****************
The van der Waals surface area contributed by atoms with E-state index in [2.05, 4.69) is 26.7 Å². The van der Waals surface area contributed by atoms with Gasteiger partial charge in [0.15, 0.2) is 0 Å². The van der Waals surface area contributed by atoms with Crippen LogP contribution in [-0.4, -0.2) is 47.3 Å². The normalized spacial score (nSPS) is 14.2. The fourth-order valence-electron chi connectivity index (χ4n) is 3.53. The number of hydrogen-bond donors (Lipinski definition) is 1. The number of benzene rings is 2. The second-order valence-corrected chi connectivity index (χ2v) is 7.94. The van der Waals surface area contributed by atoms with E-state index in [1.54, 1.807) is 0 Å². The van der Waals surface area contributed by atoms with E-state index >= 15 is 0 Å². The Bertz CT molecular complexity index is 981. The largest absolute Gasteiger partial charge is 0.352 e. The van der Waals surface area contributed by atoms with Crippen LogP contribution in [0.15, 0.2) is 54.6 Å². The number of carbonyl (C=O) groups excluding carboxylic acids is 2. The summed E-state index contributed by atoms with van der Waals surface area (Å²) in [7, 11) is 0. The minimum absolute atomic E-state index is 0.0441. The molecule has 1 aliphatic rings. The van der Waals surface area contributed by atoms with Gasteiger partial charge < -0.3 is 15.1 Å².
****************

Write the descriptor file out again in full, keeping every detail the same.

The van der Waals surface area contributed by atoms with E-state index in [2.05, 4.69) is 26.7 Å². The van der Waals surface area contributed by atoms with Gasteiger partial charge in [0.15, 0.2) is 0 Å². The van der Waals surface area contributed by atoms with Crippen LogP contribution in [-0.4, -0.2) is 47.3 Å². The normalized spacial score (nSPS) is 14.2. The fourth-order valence-electron chi connectivity index (χ4n) is 3.53. The number of hydrogen-bond donors (Lipinski definition) is 1. The number of benzene rings is 2. The second-order valence-corrected chi connectivity index (χ2v) is 7.94. The van der Waals surface area contributed by atoms with E-state index in [1.54, 1.807) is 0 Å². The van der Waals surface area contributed by atoms with E-state index >= 15 is 0 Å². The Bertz CT molecular complexity index is 981. The largest absolute Gasteiger partial charge is 0.352 e. The van der Waals surface area contributed by atoms with Crippen LogP contribution in [0.15, 0.2) is 54.6 Å². The number of carbonyl (C=O) groups excluding carboxylic acids is 2. The summed E-state index contributed by atoms with van der Waals surface area (Å²) in [7, 11) is 0. The minimum absolute atomic E-state index is 0.0441. The molecule has 1 aliphatic rings. The van der Waals surface area contributed by atoms with Gasteiger partial charge < -0.3 is 15.1 Å².